Newsrooms, editorial teams and freelance journalists across the UK are themselves contending with the extraordinary challenge of covering the COVID-19 pandemic while also reporting on other timely news events.
And, working with journalists across sector, regional & national business press, it’s clear to our PR agency team that news priorities and procedures are continuing to change rapidly as journalists race to keep up with the unpredictability of the pandemic.
Media relations certainly plays an important part in the campaigns we deliver for our clients: we do it every day. So when we’re working in the current media climate providing editorial content, news stories, images, video, comments – where things are changing by the hour – our approach makes sure we include a number of considerations.
Sharing our Team AMBITIOUS experience from the past few weeks, this should probably include the following:
We’re working in more stressful conditions, so we have to take that into consideration. This includes:
- Reporters are human too – Consider the challenges of others’ working lives. Do they have children at home/are they sharing a workspace, are they under more pressure than usual.
- Don’t assume too much – check what journalists is reporting right now. Keeping in touch with media contacts – their planned features will change with the times and we need to know about them
- Email not phone – we favour the phone as a first approach to pitch in a story but for now we are flipping our approach
- Give them what they need and more – go beyond an initial pitch idea. Do you have images to support the piece, is your spokesperson available & briefed to do a ‘talking heads’ style video, ready written quotes, another assets that might work for social?
Context is King: know your media landscape
Understanding who the publication or media is published for is always the priority and over the past few weeks, we’re seeing activities that include moving almost everything to digital first.
- Trade & sector press – depending on the titles, there’s still forward planning to consider. Journalists are certainly interested in current stories about businesses supporting the COVID-19 effort but they also want to hear about future plans as they prepare editorial content later in the year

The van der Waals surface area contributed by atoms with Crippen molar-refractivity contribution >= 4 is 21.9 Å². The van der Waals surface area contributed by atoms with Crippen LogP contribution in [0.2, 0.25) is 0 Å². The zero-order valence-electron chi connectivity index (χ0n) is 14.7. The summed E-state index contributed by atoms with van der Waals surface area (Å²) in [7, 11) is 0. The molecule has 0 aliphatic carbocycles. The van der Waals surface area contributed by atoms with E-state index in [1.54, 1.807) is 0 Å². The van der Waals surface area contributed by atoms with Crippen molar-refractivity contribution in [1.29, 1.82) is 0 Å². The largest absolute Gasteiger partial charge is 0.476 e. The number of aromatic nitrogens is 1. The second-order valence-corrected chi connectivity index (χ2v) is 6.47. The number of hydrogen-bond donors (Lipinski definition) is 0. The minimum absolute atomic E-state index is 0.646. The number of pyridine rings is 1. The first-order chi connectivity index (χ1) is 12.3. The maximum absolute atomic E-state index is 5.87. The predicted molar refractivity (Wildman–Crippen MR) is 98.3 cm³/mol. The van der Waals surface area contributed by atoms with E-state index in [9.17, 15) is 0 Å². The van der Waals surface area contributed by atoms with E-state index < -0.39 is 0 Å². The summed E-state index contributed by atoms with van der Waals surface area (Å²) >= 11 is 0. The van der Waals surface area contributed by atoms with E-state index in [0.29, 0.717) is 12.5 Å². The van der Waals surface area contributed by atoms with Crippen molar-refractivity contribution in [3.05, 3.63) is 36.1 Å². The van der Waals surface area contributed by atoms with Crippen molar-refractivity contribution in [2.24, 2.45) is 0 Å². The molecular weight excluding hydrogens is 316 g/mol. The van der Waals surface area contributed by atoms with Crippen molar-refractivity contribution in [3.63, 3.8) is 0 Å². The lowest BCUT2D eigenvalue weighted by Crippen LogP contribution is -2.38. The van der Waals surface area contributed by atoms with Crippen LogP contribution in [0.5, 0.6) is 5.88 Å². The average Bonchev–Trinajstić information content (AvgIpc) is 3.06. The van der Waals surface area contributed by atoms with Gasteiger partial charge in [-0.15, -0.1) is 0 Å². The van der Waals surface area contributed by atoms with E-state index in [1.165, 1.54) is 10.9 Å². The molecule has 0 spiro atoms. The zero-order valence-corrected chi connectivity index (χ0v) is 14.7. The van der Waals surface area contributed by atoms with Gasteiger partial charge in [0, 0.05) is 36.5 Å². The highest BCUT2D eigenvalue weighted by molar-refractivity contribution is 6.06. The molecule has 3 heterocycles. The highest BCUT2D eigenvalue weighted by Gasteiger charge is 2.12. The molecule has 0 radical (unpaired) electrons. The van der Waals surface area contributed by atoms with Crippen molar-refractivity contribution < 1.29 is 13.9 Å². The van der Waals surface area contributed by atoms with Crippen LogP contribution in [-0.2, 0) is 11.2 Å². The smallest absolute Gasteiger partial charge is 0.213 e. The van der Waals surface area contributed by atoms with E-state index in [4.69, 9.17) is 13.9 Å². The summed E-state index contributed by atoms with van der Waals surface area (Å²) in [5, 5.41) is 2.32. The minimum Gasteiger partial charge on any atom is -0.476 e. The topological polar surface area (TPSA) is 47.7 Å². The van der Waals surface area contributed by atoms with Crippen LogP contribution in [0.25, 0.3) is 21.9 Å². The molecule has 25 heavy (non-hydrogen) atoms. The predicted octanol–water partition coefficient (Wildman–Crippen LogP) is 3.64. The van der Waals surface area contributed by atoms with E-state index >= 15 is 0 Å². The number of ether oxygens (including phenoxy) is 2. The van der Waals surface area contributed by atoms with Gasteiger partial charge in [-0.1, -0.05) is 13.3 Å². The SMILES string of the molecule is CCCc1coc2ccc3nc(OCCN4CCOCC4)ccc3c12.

- Business press – practical advice for businesses in a live environment – interactive and collaborative. Editorial content presented in other ways including some great webinars. According to the FT, it’s launched a COVID-19 newsletter, a webinar called Digital Dialogues, The Rachman Review podcast (Gideon Rachman, foreign affairs) and a channel on messaging app Telegram
- Regional media – we’ve seen that regional media have been getting behind regional campaigns and are showing support for local businesses. Their reporting is including campaign #hashtags such as #ThereWithYou
- National Press – don’t just take our word for it. There’s a good article from national journalists at The Sun Jane Hamilton on how to pitch to national journalists in this time. Here’s her article on LinkedIn
We’re also seeing media working in new ways to retain and grow their readerships. From Time Out rebranding as Time In, The Big Issue being sold in shops for the first time due to vendors unable to sell on the street to more publishers investing in their online properties such as e-mags. Publishers like Hearst have seen web traffic increase across all their media assets with magazines like Prima and Runner’s World hitting record audiences.
Engaging with journalists in a crisis like COVID-19 isn’t just about what’s happening right now. It’s also about being prepared to anticipate and plan ahead.
At AMBITIOUS we’re starting to have conversations with our clients about plans they will need for their businesses post lockdown and post COVID-19. Communications will play an important role in this and will include content around trends and future business activity.
That may seem like months away, but we’re already looking at PR messages and PR strategies that can help our clients get ready to go when they need to.
If you think we can help you with any aspect of the COVID-19 communications planning, then please get in touch via email@example.com. Maybe we can help?